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Title:Constructing global Amman: petrodollars, identity, and the built environment in the early twenty-first century
Author(s):Musa, Majd
Director of Research:Stallmeyer, John C.
Doctoral Committee Chair(s):Stallmeyer, John C.
Doctoral Committee Member(s):Dearborn, Lynne M.; Ruggles, D. Fairchild; Cuno, Kenneth M.
Department / Program:Architecture
Degree Granting Institution:University of Illinois at Urbana-Champaign
commodified space
creative destruction
globalizing cities
city image
Amman and architecture
architecture and identity
architecture and capital
megaprojects and globalization
megaprojects in Amman
large-scale developments in Amman
capitalism and the built environment
megaproject advertisement
identity construction
image construction
image building
spaces of consumption
consumerist space
advertising and architecture
advertising and the built environment
Jordan and architecture
contemporary architecture in Jordan
Jordanian identity
modern Jordanian
modernization and Jordan
architecture in the Middle East
architecture and Dubai
the Dubai model
Gulf states and architecture
petrodollar investment
petrodollars in Jordan
foreign investment in Amman
Gulf developers
Gulf developers and Amman
foreign investment and the built environment in Amman
large-scale developments
Abdali project
Abdali New Downtown
new downtown
Jordan Gate
early-twenty-first-century Amman
tall buildings in Amman
spectacular developments in Amman.
Abstract:This study investigates the influences of capital flows, particularly petrodollars from the Gulf states, to Amman in the early twenty-first century on the city’s urban built environment. The study is carried out through an in-depth analysis of three case studies of contemporary megaprojects in Amman: the Abdali New Downtown, Sanaya Amman, and Jordan Gate. The research methods include reviewing relevant theoretical work and historical and contemporary resources on Amman and its built environment, analyzing advertising discourse on the study cases, conducting site visits, and interviewing stakeholders. The study concludes that capital flows to Amman led to the introduction of new urban forms and functions to the city, significantly transforming the city’s built environment and influencing the city residents’ identity in ways that mostly served the interest of capital. Capital flows produced several upscale mixed-use megaprojects, large-scale developments including high-end office, residential, shopping, and entertainment spaces, as modern, spectacular, upscale commodified spaces for display and consumption. Amman’s megaprojects showed commonalities in shape and function with megaprojects in other cities, particularly in the Gulf. However, the processes that produced Amman’s megaprojects were different than the processes that produced megaprojects in other cities. As a globally recognizable type of development serving functions and creating images similar to those of megaprojects in cities of high global standing, the city’s megaprojects served as a means to construct global Amman. These megaprojects and the advertising discourse surrounding them represented the city residents as modern, primarily as consumers and technologically advanced similar to their counterparts in modern cities, enhancing the modern city image and advancing the construction of global Amman.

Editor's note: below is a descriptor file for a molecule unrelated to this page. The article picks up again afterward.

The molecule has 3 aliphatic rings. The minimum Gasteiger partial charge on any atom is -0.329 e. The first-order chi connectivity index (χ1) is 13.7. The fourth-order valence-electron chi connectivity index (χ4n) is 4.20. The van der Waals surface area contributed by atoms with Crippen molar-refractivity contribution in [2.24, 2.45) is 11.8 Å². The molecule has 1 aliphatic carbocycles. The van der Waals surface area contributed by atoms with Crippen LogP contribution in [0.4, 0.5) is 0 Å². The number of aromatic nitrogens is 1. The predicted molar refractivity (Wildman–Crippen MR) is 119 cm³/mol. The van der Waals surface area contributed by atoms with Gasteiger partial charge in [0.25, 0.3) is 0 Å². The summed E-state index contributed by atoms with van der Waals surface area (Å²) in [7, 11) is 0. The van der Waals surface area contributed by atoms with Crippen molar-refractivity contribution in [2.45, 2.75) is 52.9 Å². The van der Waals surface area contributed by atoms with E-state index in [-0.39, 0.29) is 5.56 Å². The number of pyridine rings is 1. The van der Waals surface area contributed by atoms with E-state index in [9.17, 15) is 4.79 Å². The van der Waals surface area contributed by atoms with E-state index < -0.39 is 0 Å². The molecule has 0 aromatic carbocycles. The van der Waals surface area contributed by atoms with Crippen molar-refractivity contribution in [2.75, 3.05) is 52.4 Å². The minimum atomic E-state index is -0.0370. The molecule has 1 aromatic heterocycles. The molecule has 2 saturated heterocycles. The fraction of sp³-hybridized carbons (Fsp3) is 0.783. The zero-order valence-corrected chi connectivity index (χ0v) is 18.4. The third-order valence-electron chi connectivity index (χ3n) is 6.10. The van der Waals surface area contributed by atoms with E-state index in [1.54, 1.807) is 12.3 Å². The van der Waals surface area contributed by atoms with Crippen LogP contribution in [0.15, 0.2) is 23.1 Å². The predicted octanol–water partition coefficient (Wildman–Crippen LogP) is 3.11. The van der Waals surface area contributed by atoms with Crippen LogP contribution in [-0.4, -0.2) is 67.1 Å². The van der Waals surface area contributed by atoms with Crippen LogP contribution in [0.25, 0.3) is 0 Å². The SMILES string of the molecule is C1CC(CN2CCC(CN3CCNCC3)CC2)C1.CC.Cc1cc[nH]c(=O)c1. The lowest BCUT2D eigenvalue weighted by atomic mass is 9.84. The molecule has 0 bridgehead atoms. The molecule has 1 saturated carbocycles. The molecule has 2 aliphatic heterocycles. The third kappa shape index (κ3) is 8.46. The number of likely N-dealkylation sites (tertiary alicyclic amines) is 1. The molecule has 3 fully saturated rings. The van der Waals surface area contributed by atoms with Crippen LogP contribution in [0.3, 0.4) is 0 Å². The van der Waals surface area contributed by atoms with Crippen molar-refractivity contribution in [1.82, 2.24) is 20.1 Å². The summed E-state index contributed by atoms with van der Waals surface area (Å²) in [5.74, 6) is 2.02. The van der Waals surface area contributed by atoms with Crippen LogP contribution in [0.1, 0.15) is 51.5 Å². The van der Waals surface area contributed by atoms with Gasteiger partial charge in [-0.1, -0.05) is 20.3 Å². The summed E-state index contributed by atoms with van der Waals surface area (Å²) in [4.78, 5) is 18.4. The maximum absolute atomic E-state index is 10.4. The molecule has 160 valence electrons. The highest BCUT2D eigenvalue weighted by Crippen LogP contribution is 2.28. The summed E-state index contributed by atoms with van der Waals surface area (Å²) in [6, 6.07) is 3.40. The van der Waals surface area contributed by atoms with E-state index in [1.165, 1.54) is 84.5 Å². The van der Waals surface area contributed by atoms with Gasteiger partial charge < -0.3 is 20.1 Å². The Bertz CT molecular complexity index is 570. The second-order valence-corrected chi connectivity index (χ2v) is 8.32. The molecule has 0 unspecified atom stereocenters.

Issue Date:2014-01-16
Rights Information:Copyright 2013 Majd Abdallah Nemer Musa
Date Available in IDEALS:2014-01-16
Date Deposited:2013-12

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